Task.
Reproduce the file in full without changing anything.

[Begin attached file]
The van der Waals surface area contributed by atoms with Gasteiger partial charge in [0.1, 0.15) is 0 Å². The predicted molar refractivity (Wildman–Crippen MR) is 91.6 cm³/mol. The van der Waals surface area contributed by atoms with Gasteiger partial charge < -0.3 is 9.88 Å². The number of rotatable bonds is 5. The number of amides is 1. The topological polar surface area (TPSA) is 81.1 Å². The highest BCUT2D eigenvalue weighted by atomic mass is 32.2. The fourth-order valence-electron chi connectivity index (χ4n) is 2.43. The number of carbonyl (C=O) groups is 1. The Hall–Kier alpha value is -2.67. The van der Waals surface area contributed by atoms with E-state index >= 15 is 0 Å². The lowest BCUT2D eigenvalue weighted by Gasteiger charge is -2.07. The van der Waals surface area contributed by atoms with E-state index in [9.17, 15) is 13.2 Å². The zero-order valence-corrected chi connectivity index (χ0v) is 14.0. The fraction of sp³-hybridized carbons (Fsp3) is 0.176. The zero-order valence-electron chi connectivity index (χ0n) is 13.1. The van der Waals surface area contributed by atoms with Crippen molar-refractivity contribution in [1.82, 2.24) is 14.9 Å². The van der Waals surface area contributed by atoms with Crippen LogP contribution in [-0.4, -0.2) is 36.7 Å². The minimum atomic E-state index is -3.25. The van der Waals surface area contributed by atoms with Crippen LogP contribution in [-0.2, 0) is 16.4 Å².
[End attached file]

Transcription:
The van der Waals surface area contributed by atoms with Gasteiger partial charge in [0.1, 0.15) is 0 Å². The predicted molar refractivity (Wildman–Crippen MR) is 91.6 cm³/mol. The van der Waals surface area contributed by atoms with Gasteiger partial charge < -0.3 is 9.88 Å². The number of rotatable bonds is 5. The number of amides is 1. The topological polar surface area (TPSA) is 81.1 Å². The highest BCUT2D eigenvalue weighted by atomic mass is 32.2. The fourth-order valence-electron chi connectivity index (χ4n) is 2.43. The number of carbonyl (C=O) groups is 1. The Hall–Kier alpha value is -2.67. The van der Waals surface area contributed by atoms with E-state index >= 15 is 0 Å². The lowest BCUT2D eigenvalue weighted by Gasteiger charge is -2.07. The van der Waals surface area contributed by atoms with E-state index in [9.17, 15) is 13.2 Å². The zero-order valence-corrected chi connectivity index (χ0v) is 14.0. The fraction of sp³-hybridized carbons (Fsp3) is 0.176. The zero-order valence-electron chi connectivity index (χ0n) is 13.1. The van der Waals surface area contributed by atoms with Crippen molar-refractivity contribution in [1.82, 2.24) is 14.9 Å². The van der Waals surface area contributed by atoms with Crippen LogP contribution in [-0.4, -0.2) is 36.7 Å². The minimum atomic E-state index is -3.25. The van der Waals surface area contributed by atoms with Crippen LogP contribution in [-0.2, 0) is 16.4 Å².